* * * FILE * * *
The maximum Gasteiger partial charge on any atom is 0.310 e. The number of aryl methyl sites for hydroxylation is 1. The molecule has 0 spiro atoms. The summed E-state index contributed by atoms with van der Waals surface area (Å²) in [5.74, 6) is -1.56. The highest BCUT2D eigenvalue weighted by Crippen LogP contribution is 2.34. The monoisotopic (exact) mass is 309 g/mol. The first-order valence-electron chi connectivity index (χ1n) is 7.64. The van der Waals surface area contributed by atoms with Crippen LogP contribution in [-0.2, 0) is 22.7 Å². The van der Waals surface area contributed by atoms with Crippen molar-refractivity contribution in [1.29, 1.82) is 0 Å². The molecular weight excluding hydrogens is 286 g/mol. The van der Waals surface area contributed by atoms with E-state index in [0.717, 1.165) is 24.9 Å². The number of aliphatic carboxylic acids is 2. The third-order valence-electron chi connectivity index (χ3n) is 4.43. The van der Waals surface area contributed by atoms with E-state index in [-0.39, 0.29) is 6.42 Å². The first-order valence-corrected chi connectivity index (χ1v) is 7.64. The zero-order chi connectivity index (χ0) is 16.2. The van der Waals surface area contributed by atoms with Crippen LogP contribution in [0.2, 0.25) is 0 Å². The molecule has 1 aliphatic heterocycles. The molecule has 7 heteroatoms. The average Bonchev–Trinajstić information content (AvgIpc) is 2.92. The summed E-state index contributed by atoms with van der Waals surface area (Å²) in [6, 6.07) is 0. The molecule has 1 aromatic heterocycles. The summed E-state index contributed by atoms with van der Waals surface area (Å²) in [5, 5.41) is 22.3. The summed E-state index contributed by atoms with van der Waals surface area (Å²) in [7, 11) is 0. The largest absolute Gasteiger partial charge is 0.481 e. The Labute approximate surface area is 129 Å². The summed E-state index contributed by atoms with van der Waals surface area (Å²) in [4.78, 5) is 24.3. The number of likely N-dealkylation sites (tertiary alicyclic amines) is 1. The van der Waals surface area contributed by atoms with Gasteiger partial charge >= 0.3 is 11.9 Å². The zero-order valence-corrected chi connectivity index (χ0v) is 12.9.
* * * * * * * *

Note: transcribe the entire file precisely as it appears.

The maximum Gasteiger partial charge on any atom is 0.310 e. The number of aryl methyl sites for hydroxylation is 1. The molecule has 0 spiro atoms. The summed E-state index contributed by atoms with van der Waals surface area (Å²) in [5.74, 6) is -1.56. The highest BCUT2D eigenvalue weighted by Crippen LogP contribution is 2.34. The monoisotopic (exact) mass is 309 g/mol. The first-order valence-electron chi connectivity index (χ1n) is 7.64. The van der Waals surface area contributed by atoms with Crippen LogP contribution in [-0.2, 0) is 22.7 Å². The van der Waals surface area contributed by atoms with Crippen molar-refractivity contribution in [1.29, 1.82) is 0 Å². The molecular weight excluding hydrogens is 286 g/mol. The van der Waals surface area contributed by atoms with E-state index in [0.717, 1.165) is 24.9 Å². The number of aliphatic carboxylic acids is 2. The third-order valence-electron chi connectivity index (χ3n) is 4.43. The van der Waals surface area contributed by atoms with E-state index in [-0.39, 0.29) is 6.42 Å². The first-order valence-corrected chi connectivity index (χ1v) is 7.64. The zero-order chi connectivity index (χ0) is 16.2. The van der Waals surface area contributed by atoms with Crippen LogP contribution in [0.2, 0.25) is 0 Å². The molecule has 1 aliphatic heterocycles. The molecule has 7 heteroatoms. The average Bonchev–Trinajstić information content (AvgIpc) is 2.92. The summed E-state index contributed by atoms with van der Waals surface area (Å²) in [6, 6.07) is 0. The molecule has 1 aromatic heterocycles. The summed E-state index contributed by atoms with van der Waals surface area (Å²) in [5, 5.41) is 22.3. The summed E-state index contributed by atoms with van der Waals surface area (Å²) in [7, 11) is 0. The largest absolute Gasteiger partial charge is 0.481 e. The Labute approximate surface area is 129 Å². The summed E-state index contributed by atoms with van der Waals surface area (Å²) in [4.78, 5) is 24.3. The number of likely N-dealkylation sites (tertiary alicyclic amines) is 1. The van der Waals surface area contributed by atoms with Gasteiger partial charge >= 0.3 is 11.9 Å². The zero-order valence-corrected chi connectivity index (χ0v) is 12.9.